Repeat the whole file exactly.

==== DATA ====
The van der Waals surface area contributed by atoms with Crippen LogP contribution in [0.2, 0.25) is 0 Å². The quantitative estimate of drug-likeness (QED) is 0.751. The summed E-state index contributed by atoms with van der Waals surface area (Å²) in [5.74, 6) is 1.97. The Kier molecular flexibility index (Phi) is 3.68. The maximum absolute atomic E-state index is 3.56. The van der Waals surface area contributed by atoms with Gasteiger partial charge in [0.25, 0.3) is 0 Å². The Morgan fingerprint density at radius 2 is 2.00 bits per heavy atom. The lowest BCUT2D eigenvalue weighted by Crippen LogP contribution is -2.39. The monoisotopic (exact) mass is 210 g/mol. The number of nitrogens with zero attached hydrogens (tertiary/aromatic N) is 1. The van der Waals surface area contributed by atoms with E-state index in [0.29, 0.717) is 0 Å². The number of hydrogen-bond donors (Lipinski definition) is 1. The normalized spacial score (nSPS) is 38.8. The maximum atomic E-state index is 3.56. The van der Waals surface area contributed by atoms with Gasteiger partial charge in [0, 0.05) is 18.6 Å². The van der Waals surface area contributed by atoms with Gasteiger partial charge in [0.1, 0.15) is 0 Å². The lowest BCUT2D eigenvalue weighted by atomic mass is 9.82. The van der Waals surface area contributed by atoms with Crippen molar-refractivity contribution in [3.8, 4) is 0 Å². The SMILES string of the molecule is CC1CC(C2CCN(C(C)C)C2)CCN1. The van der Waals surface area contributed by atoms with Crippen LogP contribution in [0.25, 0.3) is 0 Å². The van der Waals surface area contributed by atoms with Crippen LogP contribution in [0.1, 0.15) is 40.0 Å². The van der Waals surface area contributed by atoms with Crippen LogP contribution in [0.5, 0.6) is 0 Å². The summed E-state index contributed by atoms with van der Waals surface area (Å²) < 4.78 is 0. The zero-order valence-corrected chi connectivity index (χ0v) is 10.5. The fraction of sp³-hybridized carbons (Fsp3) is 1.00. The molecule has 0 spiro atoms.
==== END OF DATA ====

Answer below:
The van der Waals surface area contributed by atoms with Crippen LogP contribution in [0.2, 0.25) is 0 Å². The quantitative estimate of drug-likeness (QED) is 0.751. The summed E-state index contributed by atoms with van der Waals surface area (Å²) in [5.74, 6) is 1.97. The Kier molecular flexibility index (Phi) is 3.68. The maximum absolute atomic E-state index is 3.56. The van der Waals surface area contributed by atoms with Gasteiger partial charge in [0.25, 0.3) is 0 Å². The Morgan fingerprint density at radius 2 is 2.00 bits per heavy atom. The lowest BCUT2D eigenvalue weighted by Crippen LogP contribution is -2.39. The monoisotopic (exact) mass is 210 g/mol. The number of nitrogens with zero attached hydrogens (tertiary/aromatic N) is 1. The van der Waals surface area contributed by atoms with E-state index in [0.29, 0.717) is 0 Å². The number of hydrogen-bond donors (Lipinski definition) is 1. The normalized spacial score (nSPS) is 38.8. The maximum atomic E-state index is 3.56. The van der Waals surface area contributed by atoms with Gasteiger partial charge in [0, 0.05) is 18.6 Å². The van der Waals surface area contributed by atoms with Gasteiger partial charge in [0.1, 0.15) is 0 Å². The lowest BCUT2D eigenvalue weighted by atomic mass is 9.82. The van der Waals surface area contributed by atoms with Crippen molar-refractivity contribution in [3.8, 4) is 0 Å². The SMILES string of the molecule is CC1CC(C2CCN(C(C)C)C2)CCN1. The van der Waals surface area contributed by atoms with Crippen LogP contribution in [0.25, 0.3) is 0 Å². The van der Waals surface area contributed by atoms with Crippen LogP contribution in [0.1, 0.15) is 40.0 Å². The van der Waals surface area contributed by atoms with Crippen LogP contribution in [0.5, 0.6) is 0 Å². The summed E-state index contributed by atoms with van der Waals surface area (Å²) < 4.78 is 0. The zero-order valence-corrected chi connectivity index (χ0v) is 10.5. The fraction of sp³-hybridized carbons (Fsp3) is 1.00. The molecule has 0 spiro atoms.